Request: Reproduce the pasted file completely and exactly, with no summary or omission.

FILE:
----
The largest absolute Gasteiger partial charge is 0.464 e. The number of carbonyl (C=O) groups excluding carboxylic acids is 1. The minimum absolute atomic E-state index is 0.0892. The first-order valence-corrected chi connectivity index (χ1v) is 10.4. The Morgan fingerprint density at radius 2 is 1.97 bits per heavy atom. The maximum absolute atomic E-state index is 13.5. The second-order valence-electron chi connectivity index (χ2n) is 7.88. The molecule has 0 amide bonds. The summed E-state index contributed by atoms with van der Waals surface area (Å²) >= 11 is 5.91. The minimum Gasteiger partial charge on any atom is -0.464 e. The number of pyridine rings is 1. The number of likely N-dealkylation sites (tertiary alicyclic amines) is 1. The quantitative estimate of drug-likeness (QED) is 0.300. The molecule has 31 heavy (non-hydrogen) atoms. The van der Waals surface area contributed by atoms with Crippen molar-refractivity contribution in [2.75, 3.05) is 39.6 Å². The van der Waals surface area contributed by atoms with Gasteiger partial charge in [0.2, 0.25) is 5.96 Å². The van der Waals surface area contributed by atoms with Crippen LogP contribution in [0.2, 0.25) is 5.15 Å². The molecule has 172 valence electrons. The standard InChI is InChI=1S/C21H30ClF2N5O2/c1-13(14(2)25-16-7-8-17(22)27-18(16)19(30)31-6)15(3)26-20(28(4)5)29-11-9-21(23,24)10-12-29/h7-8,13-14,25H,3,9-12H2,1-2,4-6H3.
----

The largest absolute Gasteiger partial charge is 0.464 e. The number of carbonyl (C=O) groups excluding carboxylic acids is 1. The minimum absolute atomic E-state index is 0.0892. The first-order valence-corrected chi connectivity index (χ1v) is 10.4. The Morgan fingerprint density at radius 2 is 1.97 bits per heavy atom. The maximum absolute atomic E-state index is 13.5. The second-order valence-electron chi connectivity index (χ2n) is 7.88. The molecule has 0 amide bonds. The summed E-state index contributed by atoms with van der Waals surface area (Å²) >= 11 is 5.91. The minimum Gasteiger partial charge on any atom is -0.464 e. The number of pyridine rings is 1. The number of likely N-dealkylation sites (tertiary alicyclic amines) is 1. The quantitative estimate of drug-likeness (QED) is 0.300. The molecule has 31 heavy (non-hydrogen) atoms. The van der Waals surface area contributed by atoms with Crippen molar-refractivity contribution in [2.75, 3.05) is 39.6 Å². The van der Waals surface area contributed by atoms with Gasteiger partial charge in [0.2, 0.25) is 5.96 Å². The van der Waals surface area contributed by atoms with Crippen LogP contribution in [0.2, 0.25) is 5.15 Å². The molecule has 172 valence electrons. The standard InChI is InChI=1S/C21H30ClF2N5O2/c1-13(14(2)25-16-7-8-17(22)27-18(16)19(30)31-6)15(3)26-20(28(4)5)29-11-9-21(23,24)10-12-29/h7-8,13-14,25H,3,9-12H2,1-2,4-6H3.